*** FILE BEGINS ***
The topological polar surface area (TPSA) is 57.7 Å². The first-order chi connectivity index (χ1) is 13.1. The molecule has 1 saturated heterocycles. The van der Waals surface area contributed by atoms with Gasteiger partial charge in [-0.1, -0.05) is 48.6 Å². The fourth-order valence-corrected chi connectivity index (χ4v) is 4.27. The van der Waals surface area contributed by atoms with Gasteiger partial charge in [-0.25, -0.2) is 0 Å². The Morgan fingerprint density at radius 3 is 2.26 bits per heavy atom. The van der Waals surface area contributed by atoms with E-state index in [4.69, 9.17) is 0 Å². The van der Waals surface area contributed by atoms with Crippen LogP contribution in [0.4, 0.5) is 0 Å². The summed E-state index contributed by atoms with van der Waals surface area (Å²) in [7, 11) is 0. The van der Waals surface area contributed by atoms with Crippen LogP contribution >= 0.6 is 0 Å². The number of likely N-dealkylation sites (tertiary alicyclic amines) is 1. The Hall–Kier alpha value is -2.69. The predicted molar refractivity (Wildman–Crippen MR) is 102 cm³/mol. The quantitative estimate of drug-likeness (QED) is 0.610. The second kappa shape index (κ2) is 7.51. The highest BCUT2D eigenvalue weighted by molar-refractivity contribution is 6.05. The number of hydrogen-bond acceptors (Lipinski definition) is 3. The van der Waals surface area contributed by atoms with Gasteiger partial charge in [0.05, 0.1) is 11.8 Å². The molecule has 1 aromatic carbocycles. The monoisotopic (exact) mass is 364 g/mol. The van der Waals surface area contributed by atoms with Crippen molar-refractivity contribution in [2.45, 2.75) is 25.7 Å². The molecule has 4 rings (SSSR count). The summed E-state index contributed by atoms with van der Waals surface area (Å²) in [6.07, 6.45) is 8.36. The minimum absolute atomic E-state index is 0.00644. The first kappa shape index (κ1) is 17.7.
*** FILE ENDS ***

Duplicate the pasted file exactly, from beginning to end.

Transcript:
The topological polar surface area (TPSA) is 57.7 Å². The first-order chi connectivity index (χ1) is 13.1. The molecule has 1 saturated heterocycles. The van der Waals surface area contributed by atoms with Gasteiger partial charge in [-0.1, -0.05) is 48.6 Å². The fourth-order valence-corrected chi connectivity index (χ4v) is 4.27. The van der Waals surface area contributed by atoms with Gasteiger partial charge in [-0.25, -0.2) is 0 Å². The Morgan fingerprint density at radius 3 is 2.26 bits per heavy atom. The van der Waals surface area contributed by atoms with E-state index in [4.69, 9.17) is 0 Å². The van der Waals surface area contributed by atoms with Crippen LogP contribution in [0.4, 0.5) is 0 Å². The summed E-state index contributed by atoms with van der Waals surface area (Å²) in [7, 11) is 0. The van der Waals surface area contributed by atoms with Crippen LogP contribution >= 0.6 is 0 Å². The number of likely N-dealkylation sites (tertiary alicyclic amines) is 1. The Hall–Kier alpha value is -2.69. The predicted molar refractivity (Wildman–Crippen MR) is 102 cm³/mol. The quantitative estimate of drug-likeness (QED) is 0.610. The second kappa shape index (κ2) is 7.51. The highest BCUT2D eigenvalue weighted by molar-refractivity contribution is 6.05. The number of hydrogen-bond acceptors (Lipinski definition) is 3. The van der Waals surface area contributed by atoms with Gasteiger partial charge in [0.05, 0.1) is 11.8 Å². The molecule has 1 aromatic carbocycles. The monoisotopic (exact) mass is 364 g/mol. The van der Waals surface area contributed by atoms with Crippen molar-refractivity contribution in [2.45, 2.75) is 25.7 Å². The molecule has 4 rings (SSSR count). The summed E-state index contributed by atoms with van der Waals surface area (Å²) in [6.07, 6.45) is 8.36. The minimum absolute atomic E-state index is 0.00644. The first kappa shape index (κ1) is 17.7.